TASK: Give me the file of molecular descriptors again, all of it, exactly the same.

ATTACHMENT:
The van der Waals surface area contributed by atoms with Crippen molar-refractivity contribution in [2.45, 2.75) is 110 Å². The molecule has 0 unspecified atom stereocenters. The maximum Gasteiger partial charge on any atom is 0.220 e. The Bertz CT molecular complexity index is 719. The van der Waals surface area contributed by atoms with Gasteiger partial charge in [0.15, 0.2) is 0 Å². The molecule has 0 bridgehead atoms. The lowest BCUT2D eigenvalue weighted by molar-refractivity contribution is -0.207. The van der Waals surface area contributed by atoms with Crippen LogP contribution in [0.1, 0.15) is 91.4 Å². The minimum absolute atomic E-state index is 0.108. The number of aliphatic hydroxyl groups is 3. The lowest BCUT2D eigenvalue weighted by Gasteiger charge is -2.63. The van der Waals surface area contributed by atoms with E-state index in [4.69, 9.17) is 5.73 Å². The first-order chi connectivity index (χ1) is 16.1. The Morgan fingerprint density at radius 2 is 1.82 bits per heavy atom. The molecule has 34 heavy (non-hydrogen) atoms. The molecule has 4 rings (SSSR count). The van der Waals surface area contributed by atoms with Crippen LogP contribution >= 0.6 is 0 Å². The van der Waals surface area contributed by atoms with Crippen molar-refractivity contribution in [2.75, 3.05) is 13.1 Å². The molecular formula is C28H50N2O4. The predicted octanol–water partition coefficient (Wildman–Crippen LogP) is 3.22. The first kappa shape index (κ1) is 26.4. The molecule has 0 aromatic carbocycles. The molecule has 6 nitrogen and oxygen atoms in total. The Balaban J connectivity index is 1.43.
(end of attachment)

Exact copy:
The van der Waals surface area contributed by atoms with Crippen molar-refractivity contribution in [2.45, 2.75) is 110 Å². The molecule has 0 unspecified atom stereocenters. The maximum Gasteiger partial charge on any atom is 0.220 e. The Bertz CT molecular complexity index is 719. The van der Waals surface area contributed by atoms with Gasteiger partial charge in [0.15, 0.2) is 0 Å². The molecule has 0 bridgehead atoms. The lowest BCUT2D eigenvalue weighted by molar-refractivity contribution is -0.207. The van der Waals surface area contributed by atoms with Crippen LogP contribution in [0.1, 0.15) is 91.4 Å². The minimum absolute atomic E-state index is 0.108. The number of aliphatic hydroxyl groups is 3. The lowest BCUT2D eigenvalue weighted by Gasteiger charge is -2.63. The van der Waals surface area contributed by atoms with E-state index in [4.69, 9.17) is 5.73 Å². The first-order chi connectivity index (χ1) is 16.1. The Morgan fingerprint density at radius 2 is 1.82 bits per heavy atom. The molecule has 34 heavy (non-hydrogen) atoms. The molecule has 4 rings (SSSR count). The van der Waals surface area contributed by atoms with Crippen LogP contribution >= 0.6 is 0 Å². The van der Waals surface area contributed by atoms with Crippen molar-refractivity contribution in [2.75, 3.05) is 13.1 Å². The molecular formula is C28H50N2O4. The predicted octanol–water partition coefficient (Wildman–Crippen LogP) is 3.22. The first kappa shape index (κ1) is 26.4. The molecule has 0 aromatic carbocycles. The molecule has 6 nitrogen and oxygen atoms in total. The Balaban J connectivity index is 1.43.